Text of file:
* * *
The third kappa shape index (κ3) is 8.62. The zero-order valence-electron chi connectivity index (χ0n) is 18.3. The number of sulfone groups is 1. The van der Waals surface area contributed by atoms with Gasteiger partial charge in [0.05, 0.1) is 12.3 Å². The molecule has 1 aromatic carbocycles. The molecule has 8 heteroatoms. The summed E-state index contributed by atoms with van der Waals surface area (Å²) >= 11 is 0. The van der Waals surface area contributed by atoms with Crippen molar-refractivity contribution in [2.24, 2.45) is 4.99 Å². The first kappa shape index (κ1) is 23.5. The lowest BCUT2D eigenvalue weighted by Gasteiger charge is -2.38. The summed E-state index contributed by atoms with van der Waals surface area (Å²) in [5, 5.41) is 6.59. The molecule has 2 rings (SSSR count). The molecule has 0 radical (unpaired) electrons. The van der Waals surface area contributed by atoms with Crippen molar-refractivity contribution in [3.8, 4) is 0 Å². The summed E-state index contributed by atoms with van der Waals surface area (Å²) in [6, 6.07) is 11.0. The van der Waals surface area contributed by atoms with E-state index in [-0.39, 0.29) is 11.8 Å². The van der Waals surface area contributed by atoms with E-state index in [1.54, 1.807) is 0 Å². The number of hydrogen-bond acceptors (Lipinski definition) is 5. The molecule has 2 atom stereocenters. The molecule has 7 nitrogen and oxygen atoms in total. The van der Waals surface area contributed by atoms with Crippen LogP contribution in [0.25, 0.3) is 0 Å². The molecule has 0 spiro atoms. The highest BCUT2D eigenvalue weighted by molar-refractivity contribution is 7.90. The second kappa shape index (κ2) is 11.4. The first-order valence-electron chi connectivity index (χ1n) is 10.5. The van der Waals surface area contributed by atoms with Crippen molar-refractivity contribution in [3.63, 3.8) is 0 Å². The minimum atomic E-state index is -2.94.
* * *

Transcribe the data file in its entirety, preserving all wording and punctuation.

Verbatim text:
The third kappa shape index (κ3) is 8.62. The zero-order valence-electron chi connectivity index (χ0n) is 18.3. The number of sulfone groups is 1. The van der Waals surface area contributed by atoms with Gasteiger partial charge in [0.05, 0.1) is 12.3 Å². The molecule has 1 aromatic carbocycles. The molecule has 8 heteroatoms. The summed E-state index contributed by atoms with van der Waals surface area (Å²) >= 11 is 0. The van der Waals surface area contributed by atoms with Crippen molar-refractivity contribution in [2.24, 2.45) is 4.99 Å². The first kappa shape index (κ1) is 23.5. The lowest BCUT2D eigenvalue weighted by Gasteiger charge is -2.38. The summed E-state index contributed by atoms with van der Waals surface area (Å²) in [5, 5.41) is 6.59. The molecule has 2 rings (SSSR count). The molecule has 0 radical (unpaired) electrons. The van der Waals surface area contributed by atoms with Crippen molar-refractivity contribution in [3.8, 4) is 0 Å². The summed E-state index contributed by atoms with van der Waals surface area (Å²) in [6, 6.07) is 11.0. The van der Waals surface area contributed by atoms with E-state index in [-0.39, 0.29) is 11.8 Å². The van der Waals surface area contributed by atoms with E-state index in [1.54, 1.807) is 0 Å². The number of hydrogen-bond acceptors (Lipinski definition) is 5. The molecule has 2 atom stereocenters. The molecule has 7 nitrogen and oxygen atoms in total. The van der Waals surface area contributed by atoms with Crippen LogP contribution in [0.25, 0.3) is 0 Å². The molecule has 0 spiro atoms. The highest BCUT2D eigenvalue weighted by molar-refractivity contribution is 7.90. The second kappa shape index (κ2) is 11.4. The first-order valence-electron chi connectivity index (χ1n) is 10.5. The van der Waals surface area contributed by atoms with Crippen molar-refractivity contribution in [3.63, 3.8) is 0 Å². The minimum atomic E-state index is -2.94.